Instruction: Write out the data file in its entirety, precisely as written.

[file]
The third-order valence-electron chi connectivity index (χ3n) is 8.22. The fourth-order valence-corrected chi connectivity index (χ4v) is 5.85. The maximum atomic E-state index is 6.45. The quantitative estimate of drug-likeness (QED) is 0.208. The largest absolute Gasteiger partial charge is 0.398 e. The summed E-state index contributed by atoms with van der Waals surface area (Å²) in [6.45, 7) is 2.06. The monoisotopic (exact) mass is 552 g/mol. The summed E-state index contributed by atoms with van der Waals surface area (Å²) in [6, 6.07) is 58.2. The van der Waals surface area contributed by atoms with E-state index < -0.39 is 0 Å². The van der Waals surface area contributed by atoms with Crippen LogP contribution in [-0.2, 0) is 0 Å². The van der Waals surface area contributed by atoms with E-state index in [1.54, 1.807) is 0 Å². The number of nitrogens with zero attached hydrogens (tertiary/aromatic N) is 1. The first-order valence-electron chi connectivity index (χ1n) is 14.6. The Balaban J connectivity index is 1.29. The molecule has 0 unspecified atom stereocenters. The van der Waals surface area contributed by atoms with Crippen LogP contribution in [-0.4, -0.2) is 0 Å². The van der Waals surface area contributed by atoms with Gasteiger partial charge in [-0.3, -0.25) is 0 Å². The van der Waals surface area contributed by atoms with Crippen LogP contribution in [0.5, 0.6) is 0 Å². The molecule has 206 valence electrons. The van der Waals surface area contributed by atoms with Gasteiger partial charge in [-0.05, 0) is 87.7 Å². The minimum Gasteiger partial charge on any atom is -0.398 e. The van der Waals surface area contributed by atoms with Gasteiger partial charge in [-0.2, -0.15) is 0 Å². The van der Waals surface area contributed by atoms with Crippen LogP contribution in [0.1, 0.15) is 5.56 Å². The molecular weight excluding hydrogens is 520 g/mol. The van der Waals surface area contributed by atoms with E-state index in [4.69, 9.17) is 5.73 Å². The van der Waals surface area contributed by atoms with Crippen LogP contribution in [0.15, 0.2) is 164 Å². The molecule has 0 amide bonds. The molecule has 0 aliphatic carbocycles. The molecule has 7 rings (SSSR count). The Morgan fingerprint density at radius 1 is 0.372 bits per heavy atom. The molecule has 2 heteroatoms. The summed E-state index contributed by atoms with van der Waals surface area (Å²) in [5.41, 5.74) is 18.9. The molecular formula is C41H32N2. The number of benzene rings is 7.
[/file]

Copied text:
The third-order valence-electron chi connectivity index (χ3n) is 8.22. The fourth-order valence-corrected chi connectivity index (χ4v) is 5.85. The maximum atomic E-state index is 6.45. The quantitative estimate of drug-likeness (QED) is 0.208. The largest absolute Gasteiger partial charge is 0.398 e. The summed E-state index contributed by atoms with van der Waals surface area (Å²) in [6.45, 7) is 2.06. The monoisotopic (exact) mass is 552 g/mol. The summed E-state index contributed by atoms with van der Waals surface area (Å²) in [6, 6.07) is 58.2. The van der Waals surface area contributed by atoms with E-state index < -0.39 is 0 Å². The van der Waals surface area contributed by atoms with Crippen LogP contribution in [-0.2, 0) is 0 Å². The van der Waals surface area contributed by atoms with E-state index in [1.54, 1.807) is 0 Å². The number of nitrogens with zero attached hydrogens (tertiary/aromatic N) is 1. The first-order valence-electron chi connectivity index (χ1n) is 14.6. The Balaban J connectivity index is 1.29. The molecule has 0 unspecified atom stereocenters. The van der Waals surface area contributed by atoms with Crippen LogP contribution in [-0.4, -0.2) is 0 Å². The van der Waals surface area contributed by atoms with Gasteiger partial charge in [-0.3, -0.25) is 0 Å². The van der Waals surface area contributed by atoms with Crippen LogP contribution in [0.5, 0.6) is 0 Å². The molecule has 206 valence electrons. The van der Waals surface area contributed by atoms with Gasteiger partial charge in [-0.05, 0) is 87.7 Å². The minimum Gasteiger partial charge on any atom is -0.398 e. The van der Waals surface area contributed by atoms with Gasteiger partial charge in [-0.2, -0.15) is 0 Å². The van der Waals surface area contributed by atoms with Crippen LogP contribution in [0.1, 0.15) is 5.56 Å². The molecular weight excluding hydrogens is 520 g/mol. The van der Waals surface area contributed by atoms with E-state index in [4.69, 9.17) is 5.73 Å². The van der Waals surface area contributed by atoms with Crippen LogP contribution in [0.15, 0.2) is 164 Å². The molecule has 0 amide bonds. The molecule has 0 aliphatic carbocycles. The molecule has 7 rings (SSSR count). The Morgan fingerprint density at radius 1 is 0.372 bits per heavy atom. The molecule has 2 heteroatoms. The summed E-state index contributed by atoms with van der Waals surface area (Å²) in [5.41, 5.74) is 18.9. The molecular formula is C41H32N2. The number of benzene rings is 7.